Anxiety is one of the most common mental health issues in our society today. An estimated 40 million adults in the United States suffer from this potentially debilitating condition. Anxiety may be a normal and natural reaction to stress and allows us to deal with difficult situations. However, when we experience anxiety when there’s no real threat, it may be classified as a disorder, causing unnecessary stress and emotional pain. Anxiety almost always involves a sense of fear, dread, or apprehension.
Possible Causes of Anxiety:
Common factors that may trigger anxiety can be nutritional, psychological, physical, emotional, environmental, and/or spiritual in nature. In addition, genetic tendencies and brain disease may contribute to this mental disorder. While it is typically believed that there is a biochemical cause, specifically brain chemicals called neurotransmitters being out of balance, it is not clear if the level of the neurotransmitters is the cause or the symptom.
Our Body’s Initial Reactions to Anxiety:
- Voice becomes squeaky – this occurs because fluids are diverted to more essential parts of the body, causing spasms in the throat muscles. Thus resulting in tightness, making it difficult to swallow.
- Skin – breaking out in a cold, clammy sweat, and flushed cheeks are due to a change in blood flow.
- Muscle tension – the body tightens up and creates strain on large muscle groups.
- Liver involvement – the liver produces more glucose in response to higher cortisol (stress hormone) production, engaging your “fight or flight” reaction. This can become an issue particularly for those already suffering from blood sugar regulation problems, like diabetes.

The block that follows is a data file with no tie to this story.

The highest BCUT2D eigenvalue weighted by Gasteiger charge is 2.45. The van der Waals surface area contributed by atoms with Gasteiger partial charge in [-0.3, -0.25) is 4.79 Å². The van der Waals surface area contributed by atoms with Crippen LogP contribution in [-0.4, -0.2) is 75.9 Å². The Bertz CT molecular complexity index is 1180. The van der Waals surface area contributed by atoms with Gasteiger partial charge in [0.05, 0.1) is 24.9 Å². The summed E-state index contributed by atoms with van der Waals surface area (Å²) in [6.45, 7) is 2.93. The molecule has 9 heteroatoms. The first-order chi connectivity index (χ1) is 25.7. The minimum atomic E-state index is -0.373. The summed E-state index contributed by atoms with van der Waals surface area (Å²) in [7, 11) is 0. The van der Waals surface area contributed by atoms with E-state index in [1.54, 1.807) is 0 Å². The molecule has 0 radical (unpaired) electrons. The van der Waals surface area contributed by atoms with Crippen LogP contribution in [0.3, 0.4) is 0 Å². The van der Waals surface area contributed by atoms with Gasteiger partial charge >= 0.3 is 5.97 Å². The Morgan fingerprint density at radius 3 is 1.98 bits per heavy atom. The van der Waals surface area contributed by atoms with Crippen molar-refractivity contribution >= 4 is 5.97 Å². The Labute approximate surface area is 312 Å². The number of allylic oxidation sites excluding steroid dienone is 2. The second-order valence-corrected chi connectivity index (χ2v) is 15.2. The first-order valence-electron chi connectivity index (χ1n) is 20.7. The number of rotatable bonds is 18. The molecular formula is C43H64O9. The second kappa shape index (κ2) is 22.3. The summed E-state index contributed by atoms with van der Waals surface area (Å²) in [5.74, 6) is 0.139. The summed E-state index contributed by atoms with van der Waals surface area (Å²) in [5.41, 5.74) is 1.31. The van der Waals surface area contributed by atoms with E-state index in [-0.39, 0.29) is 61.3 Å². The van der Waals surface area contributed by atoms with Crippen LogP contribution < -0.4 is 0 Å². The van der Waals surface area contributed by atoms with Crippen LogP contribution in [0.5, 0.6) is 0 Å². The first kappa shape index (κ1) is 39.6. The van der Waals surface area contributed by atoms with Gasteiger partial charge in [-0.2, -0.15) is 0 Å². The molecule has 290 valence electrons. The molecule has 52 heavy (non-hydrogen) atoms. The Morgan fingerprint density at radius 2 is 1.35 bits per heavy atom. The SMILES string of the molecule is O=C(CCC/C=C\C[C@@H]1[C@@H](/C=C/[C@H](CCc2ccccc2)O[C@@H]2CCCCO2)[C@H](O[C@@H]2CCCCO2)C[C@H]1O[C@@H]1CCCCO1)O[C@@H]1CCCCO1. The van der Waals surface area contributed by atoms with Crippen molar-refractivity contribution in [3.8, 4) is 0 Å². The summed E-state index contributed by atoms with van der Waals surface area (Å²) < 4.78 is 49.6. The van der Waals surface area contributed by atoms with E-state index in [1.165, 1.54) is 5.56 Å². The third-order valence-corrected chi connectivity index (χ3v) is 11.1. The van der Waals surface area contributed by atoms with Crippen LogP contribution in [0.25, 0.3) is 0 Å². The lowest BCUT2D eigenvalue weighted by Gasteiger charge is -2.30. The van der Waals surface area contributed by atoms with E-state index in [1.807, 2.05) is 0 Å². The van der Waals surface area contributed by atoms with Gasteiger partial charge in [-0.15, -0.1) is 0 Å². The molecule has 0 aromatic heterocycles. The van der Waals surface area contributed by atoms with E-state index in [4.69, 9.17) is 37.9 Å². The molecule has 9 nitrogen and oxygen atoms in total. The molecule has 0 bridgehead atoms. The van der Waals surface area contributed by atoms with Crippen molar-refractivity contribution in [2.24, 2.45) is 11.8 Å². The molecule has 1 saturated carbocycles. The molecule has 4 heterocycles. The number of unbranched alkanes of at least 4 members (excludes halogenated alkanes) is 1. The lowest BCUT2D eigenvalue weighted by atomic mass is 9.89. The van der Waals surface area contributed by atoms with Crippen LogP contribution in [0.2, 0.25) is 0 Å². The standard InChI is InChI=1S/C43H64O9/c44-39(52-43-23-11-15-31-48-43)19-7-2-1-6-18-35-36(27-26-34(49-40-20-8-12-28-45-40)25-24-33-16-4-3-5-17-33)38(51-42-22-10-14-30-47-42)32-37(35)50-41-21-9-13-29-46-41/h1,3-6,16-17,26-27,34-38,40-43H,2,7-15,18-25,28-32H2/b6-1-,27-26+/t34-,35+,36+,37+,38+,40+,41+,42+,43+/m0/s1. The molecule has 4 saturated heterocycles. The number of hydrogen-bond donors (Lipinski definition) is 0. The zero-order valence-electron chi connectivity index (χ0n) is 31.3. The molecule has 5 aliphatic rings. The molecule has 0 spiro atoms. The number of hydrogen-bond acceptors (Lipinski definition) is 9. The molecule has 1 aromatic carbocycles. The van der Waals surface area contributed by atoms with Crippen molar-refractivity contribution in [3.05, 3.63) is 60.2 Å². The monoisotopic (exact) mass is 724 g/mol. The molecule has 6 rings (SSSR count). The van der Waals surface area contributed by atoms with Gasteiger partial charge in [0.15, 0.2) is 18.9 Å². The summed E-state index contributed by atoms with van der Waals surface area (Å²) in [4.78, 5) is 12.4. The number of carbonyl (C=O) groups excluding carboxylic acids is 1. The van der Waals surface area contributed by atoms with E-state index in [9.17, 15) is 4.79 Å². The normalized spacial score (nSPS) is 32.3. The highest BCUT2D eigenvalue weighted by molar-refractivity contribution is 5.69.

Our Body’s Reactions to Chronic Anxiety:
- Heart – increases risk for cardiovascular problems due to constant increased heart rate, elevated blood pressure, and overexposure to cortisol (resulting in hypertension, arrhythmias, heart attack and stroke).
- Lungs – some studies have shown that there may be a connection between anxiety disorders and asthma.
- Brain – chronic stress and anxiety can affect areas of the brain that influence long-term memory, short-term memory and chemical production, which can result in an imbalance.
- Immune system – elevated cortisol levels cause suppression of the immune system. This is why you’re more susceptible to colds, infections, and inflammation when stressed.
- Stomach – food digestion is adversely impacted when you’re stressed. This may lead to malabsorption of nutrients causing reflux, bloating, diarrhea, and even loss of bowel control.
- Metabolism – long-term stress and anxiety can alter the body’s metabolism, leading to weight gain and obesity. It also can reduce insulin sensitivity and cause ulcers.
Suggestions to Reduce Anxiety:
- Diet – avoid sugars, refined grains, and other processed foods; improve food quality; construct meals and snacks properly (include adequate amounts of high-quality protein and fats).
- Balance gut flora – it has been shown that balanced gut flora can be helpful with many disorders and disease states, including anxiety. It is suggested to consume fermented foods on a regular basis or take a high-quality probiotic supplement each day.
- Take omega-3 fatty acids – such as fish or krill oil ,which play an important role in brain function and your emotional well-being.
- Practice diaphragmatic breathing – slow exhalation helps the body to relax.
- Exercise – many experts strongly believe exercise is a primary form of treatment for anxiety and other mood disorders. Exercise creates new neurons (including those that release GABA, a calming neurotransmitter) and boosts levels of potent brain chemicals like serotonin, dopamine, and norepinephrine, which may help alleviate effects of stress.
- Get adequate amounts of restful sleep – scientists have found that a lack of sleep may play a key role in activating brain regions that contribute to excessive worrying.
- Meditate – mindfulness meditation can help ease psychological stresses like anxiety, depression, and pain.
- Practice gratitude daily – it has been scientifically proven that the regular practice of gratitude can dramatically change your body’s chemistry giving way to a more peaceful body and mind.
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